What can I make with Twine?
At its heart, Twine is a tool for creating hypertext.
The difference between hypertext and a linear story, the kind found in books and magazines, is that it allows the reader to have some measure of control. In other words, the reader has some ability over what they interact with next. In a story about a haunted house, for example, the reader might be able to tell the protagonist to "Turn around and run" or "Venture deeper into the mausoleum". In a nonfiction piece, the reader might ask to learn more about my aunt, who went missing.
The convention that has emerged over the past three decades is that readers navigate hypertexts by clicking links. In this sense, you're already a seasoned hypertext reader by reading this very page! You clicked several links to reach this text, after all, and you've probably clicked an uncountable number of links in your life so far.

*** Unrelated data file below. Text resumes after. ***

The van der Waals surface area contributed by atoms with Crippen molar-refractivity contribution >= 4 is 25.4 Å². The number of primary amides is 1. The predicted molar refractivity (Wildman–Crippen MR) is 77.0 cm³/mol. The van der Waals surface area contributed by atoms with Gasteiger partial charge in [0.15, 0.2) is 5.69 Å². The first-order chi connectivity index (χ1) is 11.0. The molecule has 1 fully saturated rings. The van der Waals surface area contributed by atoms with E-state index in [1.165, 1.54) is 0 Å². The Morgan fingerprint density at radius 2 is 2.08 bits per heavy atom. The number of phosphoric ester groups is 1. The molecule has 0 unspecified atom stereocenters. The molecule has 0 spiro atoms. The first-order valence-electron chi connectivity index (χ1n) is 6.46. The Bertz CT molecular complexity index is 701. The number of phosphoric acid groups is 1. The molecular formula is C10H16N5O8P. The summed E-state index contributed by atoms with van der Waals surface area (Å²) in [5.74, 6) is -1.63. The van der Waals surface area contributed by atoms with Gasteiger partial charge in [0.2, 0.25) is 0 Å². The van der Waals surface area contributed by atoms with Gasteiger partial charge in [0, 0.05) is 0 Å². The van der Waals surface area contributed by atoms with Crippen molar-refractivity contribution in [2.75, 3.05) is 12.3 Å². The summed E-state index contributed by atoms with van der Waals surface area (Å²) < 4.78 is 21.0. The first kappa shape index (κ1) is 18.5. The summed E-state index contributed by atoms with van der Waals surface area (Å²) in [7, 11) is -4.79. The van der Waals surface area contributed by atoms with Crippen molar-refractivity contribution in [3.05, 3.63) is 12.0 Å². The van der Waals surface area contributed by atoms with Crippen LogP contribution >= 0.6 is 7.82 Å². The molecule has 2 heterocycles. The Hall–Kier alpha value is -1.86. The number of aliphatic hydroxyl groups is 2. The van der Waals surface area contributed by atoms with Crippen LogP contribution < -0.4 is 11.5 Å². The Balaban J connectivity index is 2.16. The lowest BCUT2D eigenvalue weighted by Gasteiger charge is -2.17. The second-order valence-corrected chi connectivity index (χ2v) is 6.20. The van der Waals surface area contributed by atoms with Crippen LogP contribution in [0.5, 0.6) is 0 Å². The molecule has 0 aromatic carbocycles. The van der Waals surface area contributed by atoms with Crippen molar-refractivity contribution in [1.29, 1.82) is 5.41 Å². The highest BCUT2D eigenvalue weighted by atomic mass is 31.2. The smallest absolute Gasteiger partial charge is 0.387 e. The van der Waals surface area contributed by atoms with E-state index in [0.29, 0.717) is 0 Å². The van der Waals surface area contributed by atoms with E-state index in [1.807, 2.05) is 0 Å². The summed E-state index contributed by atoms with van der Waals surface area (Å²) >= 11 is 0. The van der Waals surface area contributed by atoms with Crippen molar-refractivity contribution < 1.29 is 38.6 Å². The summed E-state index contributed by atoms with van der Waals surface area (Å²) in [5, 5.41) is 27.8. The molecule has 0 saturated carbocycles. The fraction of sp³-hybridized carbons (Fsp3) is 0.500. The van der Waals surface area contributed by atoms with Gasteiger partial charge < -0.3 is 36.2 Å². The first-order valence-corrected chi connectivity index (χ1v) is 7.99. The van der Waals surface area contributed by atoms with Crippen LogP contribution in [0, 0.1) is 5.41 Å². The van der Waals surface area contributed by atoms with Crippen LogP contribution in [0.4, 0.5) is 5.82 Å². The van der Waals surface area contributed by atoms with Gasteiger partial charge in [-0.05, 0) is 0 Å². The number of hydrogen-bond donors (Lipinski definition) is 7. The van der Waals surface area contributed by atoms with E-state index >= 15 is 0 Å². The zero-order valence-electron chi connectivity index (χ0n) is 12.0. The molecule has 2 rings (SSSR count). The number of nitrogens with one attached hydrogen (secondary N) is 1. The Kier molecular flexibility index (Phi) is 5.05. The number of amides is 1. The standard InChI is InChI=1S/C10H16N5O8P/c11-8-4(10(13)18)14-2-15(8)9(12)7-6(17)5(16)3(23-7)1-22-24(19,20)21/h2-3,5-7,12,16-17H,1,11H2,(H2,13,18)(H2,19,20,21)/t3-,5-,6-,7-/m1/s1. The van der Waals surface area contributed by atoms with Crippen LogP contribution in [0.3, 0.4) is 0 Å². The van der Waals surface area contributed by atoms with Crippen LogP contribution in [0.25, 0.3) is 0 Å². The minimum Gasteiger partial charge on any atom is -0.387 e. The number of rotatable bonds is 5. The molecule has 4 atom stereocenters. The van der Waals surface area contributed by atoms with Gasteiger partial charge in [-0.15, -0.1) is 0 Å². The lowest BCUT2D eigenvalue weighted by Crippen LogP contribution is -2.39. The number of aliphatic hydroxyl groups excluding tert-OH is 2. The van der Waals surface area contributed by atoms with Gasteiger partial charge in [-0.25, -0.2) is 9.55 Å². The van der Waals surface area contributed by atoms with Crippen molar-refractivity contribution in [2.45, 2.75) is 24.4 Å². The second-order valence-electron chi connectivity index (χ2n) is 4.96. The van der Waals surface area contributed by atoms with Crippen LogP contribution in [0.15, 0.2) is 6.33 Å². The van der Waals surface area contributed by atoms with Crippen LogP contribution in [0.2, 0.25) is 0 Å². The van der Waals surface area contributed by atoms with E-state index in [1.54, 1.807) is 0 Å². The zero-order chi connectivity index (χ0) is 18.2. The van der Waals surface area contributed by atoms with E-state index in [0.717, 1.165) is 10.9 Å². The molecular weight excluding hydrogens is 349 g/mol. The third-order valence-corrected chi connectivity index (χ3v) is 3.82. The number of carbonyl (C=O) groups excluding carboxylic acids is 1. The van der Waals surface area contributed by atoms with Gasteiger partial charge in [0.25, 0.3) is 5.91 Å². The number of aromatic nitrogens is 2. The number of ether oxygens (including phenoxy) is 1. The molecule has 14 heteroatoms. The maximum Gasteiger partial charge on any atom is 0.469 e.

Because hypertext branches so much, it's easy to get lost in your own work. Much of Twine is dedicated to helping you keep track of your work's structure visually with a Passages View, so you can see what your readers' experience will be like.
Can I build games with Twine?
However, things a little more complicated than they initial appear. Twine itself can be thought of as more of an editor that helps package up Stories. What provides the underlining conditional logic, variables, and other trappings of game programming are Story Formats.